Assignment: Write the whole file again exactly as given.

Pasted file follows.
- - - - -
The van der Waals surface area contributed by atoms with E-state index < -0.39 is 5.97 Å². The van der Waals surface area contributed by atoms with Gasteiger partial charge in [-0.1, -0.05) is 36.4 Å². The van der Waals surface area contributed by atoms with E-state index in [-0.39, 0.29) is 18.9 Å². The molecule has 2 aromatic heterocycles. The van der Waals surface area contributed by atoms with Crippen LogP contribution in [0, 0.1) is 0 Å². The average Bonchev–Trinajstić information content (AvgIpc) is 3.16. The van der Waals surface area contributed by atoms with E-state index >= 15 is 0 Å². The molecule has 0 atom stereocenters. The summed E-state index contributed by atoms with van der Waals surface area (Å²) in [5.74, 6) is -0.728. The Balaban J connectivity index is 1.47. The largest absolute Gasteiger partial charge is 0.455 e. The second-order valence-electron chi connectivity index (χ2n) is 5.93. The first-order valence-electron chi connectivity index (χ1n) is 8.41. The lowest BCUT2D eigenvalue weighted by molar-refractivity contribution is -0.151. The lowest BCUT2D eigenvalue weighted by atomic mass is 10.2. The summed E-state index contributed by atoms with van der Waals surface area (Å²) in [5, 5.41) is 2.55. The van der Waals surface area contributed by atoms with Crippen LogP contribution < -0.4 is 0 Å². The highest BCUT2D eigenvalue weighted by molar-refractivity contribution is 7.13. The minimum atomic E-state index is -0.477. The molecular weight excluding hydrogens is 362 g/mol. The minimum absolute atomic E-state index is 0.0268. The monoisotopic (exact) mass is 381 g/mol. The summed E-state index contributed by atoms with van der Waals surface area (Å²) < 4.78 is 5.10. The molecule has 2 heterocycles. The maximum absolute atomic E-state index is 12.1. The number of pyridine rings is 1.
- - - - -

The van der Waals surface area contributed by atoms with E-state index < -0.39 is 5.97 Å². The van der Waals surface area contributed by atoms with Gasteiger partial charge in [-0.1, -0.05) is 36.4 Å². The van der Waals surface area contributed by atoms with E-state index in [-0.39, 0.29) is 18.9 Å². The molecule has 2 aromatic heterocycles. The van der Waals surface area contributed by atoms with Crippen LogP contribution in [0, 0.1) is 0 Å². The average Bonchev–Trinajstić information content (AvgIpc) is 3.16. The van der Waals surface area contributed by atoms with E-state index >= 15 is 0 Å². The molecule has 0 atom stereocenters. The summed E-state index contributed by atoms with van der Waals surface area (Å²) in [5.74, 6) is -0.728. The Balaban J connectivity index is 1.47. The largest absolute Gasteiger partial charge is 0.455 e. The second-order valence-electron chi connectivity index (χ2n) is 5.93. The first-order valence-electron chi connectivity index (χ1n) is 8.41. The lowest BCUT2D eigenvalue weighted by molar-refractivity contribution is -0.151. The lowest BCUT2D eigenvalue weighted by atomic mass is 10.2. The summed E-state index contributed by atoms with van der Waals surface area (Å²) in [5, 5.41) is 2.55. The van der Waals surface area contributed by atoms with Crippen LogP contribution < -0.4 is 0 Å². The highest BCUT2D eigenvalue weighted by molar-refractivity contribution is 7.13. The minimum atomic E-state index is -0.477. The molecular weight excluding hydrogens is 362 g/mol. The minimum absolute atomic E-state index is 0.0268. The monoisotopic (exact) mass is 381 g/mol. The summed E-state index contributed by atoms with van der Waals surface area (Å²) < 4.78 is 5.10. The molecule has 2 heterocycles. The maximum absolute atomic E-state index is 12.1. The number of pyridine rings is 1.